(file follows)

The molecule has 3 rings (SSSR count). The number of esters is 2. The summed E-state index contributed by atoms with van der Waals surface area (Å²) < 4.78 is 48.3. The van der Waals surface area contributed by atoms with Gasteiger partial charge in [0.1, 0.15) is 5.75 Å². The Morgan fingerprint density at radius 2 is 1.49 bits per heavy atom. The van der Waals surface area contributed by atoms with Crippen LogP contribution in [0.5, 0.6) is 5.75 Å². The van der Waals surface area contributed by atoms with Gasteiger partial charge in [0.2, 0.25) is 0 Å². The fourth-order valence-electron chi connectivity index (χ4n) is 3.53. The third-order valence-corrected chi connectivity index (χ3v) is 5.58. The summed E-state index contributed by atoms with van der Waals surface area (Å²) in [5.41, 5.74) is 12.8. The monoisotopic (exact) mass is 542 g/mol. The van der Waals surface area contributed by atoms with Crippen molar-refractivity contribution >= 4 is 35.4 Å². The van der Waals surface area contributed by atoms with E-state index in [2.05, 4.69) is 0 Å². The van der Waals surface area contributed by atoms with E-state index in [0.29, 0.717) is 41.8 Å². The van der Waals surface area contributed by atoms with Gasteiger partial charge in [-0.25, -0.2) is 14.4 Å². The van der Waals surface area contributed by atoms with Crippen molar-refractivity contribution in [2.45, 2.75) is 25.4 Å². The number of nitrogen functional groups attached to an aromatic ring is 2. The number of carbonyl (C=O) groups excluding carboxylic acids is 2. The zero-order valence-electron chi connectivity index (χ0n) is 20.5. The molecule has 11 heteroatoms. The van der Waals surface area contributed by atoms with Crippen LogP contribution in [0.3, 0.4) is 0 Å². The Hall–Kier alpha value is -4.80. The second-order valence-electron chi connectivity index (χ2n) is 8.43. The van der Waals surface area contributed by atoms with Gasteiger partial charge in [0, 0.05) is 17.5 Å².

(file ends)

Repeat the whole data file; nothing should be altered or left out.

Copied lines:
The molecule has 3 rings (SSSR count). The number of esters is 2. The summed E-state index contributed by atoms with van der Waals surface area (Å²) < 4.78 is 48.3. The van der Waals surface area contributed by atoms with Gasteiger partial charge in [0.1, 0.15) is 5.75 Å². The Morgan fingerprint density at radius 2 is 1.49 bits per heavy atom. The van der Waals surface area contributed by atoms with Crippen LogP contribution in [0.5, 0.6) is 5.75 Å². The van der Waals surface area contributed by atoms with Gasteiger partial charge in [0.2, 0.25) is 0 Å². The fourth-order valence-electron chi connectivity index (χ4n) is 3.53. The third-order valence-corrected chi connectivity index (χ3v) is 5.58. The summed E-state index contributed by atoms with van der Waals surface area (Å²) in [5.41, 5.74) is 12.8. The monoisotopic (exact) mass is 542 g/mol. The van der Waals surface area contributed by atoms with Crippen molar-refractivity contribution >= 4 is 35.4 Å². The van der Waals surface area contributed by atoms with E-state index in [2.05, 4.69) is 0 Å². The van der Waals surface area contributed by atoms with E-state index in [0.29, 0.717) is 41.8 Å². The van der Waals surface area contributed by atoms with Gasteiger partial charge in [-0.25, -0.2) is 14.4 Å². The van der Waals surface area contributed by atoms with Crippen molar-refractivity contribution in [2.45, 2.75) is 25.4 Å². The number of nitrogen functional groups attached to an aromatic ring is 2. The number of carbonyl (C=O) groups excluding carboxylic acids is 2. The zero-order valence-electron chi connectivity index (χ0n) is 20.5. The molecule has 11 heteroatoms. The van der Waals surface area contributed by atoms with Crippen LogP contribution in [0.3, 0.4) is 0 Å². The Hall–Kier alpha value is -4.80. The second-order valence-electron chi connectivity index (χ2n) is 8.43. The van der Waals surface area contributed by atoms with Gasteiger partial charge in [0, 0.05) is 17.5 Å².